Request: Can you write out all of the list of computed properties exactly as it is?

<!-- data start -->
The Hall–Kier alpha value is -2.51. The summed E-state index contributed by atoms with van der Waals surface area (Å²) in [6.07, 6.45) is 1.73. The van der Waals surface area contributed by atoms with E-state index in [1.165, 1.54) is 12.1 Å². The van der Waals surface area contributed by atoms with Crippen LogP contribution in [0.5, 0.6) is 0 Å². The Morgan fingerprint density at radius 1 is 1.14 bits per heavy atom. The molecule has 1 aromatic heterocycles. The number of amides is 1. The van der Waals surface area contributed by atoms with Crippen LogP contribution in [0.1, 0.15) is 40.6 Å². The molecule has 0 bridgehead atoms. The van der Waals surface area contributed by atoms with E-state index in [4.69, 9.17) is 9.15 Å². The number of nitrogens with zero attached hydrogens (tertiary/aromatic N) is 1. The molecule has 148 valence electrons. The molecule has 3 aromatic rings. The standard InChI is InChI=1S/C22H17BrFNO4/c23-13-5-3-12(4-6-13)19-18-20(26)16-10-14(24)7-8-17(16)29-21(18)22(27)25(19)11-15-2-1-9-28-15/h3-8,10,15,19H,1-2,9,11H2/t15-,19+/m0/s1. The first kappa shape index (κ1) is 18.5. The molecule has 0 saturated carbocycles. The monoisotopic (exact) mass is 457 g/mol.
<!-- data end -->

The Hall–Kier alpha value is -2.51. The summed E-state index contributed by atoms with van der Waals surface area (Å²) in [6.07, 6.45) is 1.73. The van der Waals surface area contributed by atoms with E-state index in [1.165, 1.54) is 12.1 Å². The van der Waals surface area contributed by atoms with Crippen LogP contribution in [0.5, 0.6) is 0 Å². The Morgan fingerprint density at radius 1 is 1.14 bits per heavy atom. The molecule has 1 aromatic heterocycles. The number of amides is 1. The van der Waals surface area contributed by atoms with Crippen LogP contribution in [0.1, 0.15) is 40.6 Å². The molecule has 0 bridgehead atoms. The van der Waals surface area contributed by atoms with E-state index in [4.69, 9.17) is 9.15 Å². The number of nitrogens with zero attached hydrogens (tertiary/aromatic N) is 1. The molecule has 148 valence electrons. The molecule has 3 aromatic rings. The standard InChI is InChI=1S/C22H17BrFNO4/c23-13-5-3-12(4-6-13)19-18-20(26)16-10-14(24)7-8-17(16)29-21(18)22(27)25(19)11-15-2-1-9-28-15/h3-8,10,15,19H,1-2,9,11H2/t15-,19+/m0/s1. The first kappa shape index (κ1) is 18.5. The molecule has 0 saturated carbocycles. The monoisotopic (exact) mass is 457 g/mol.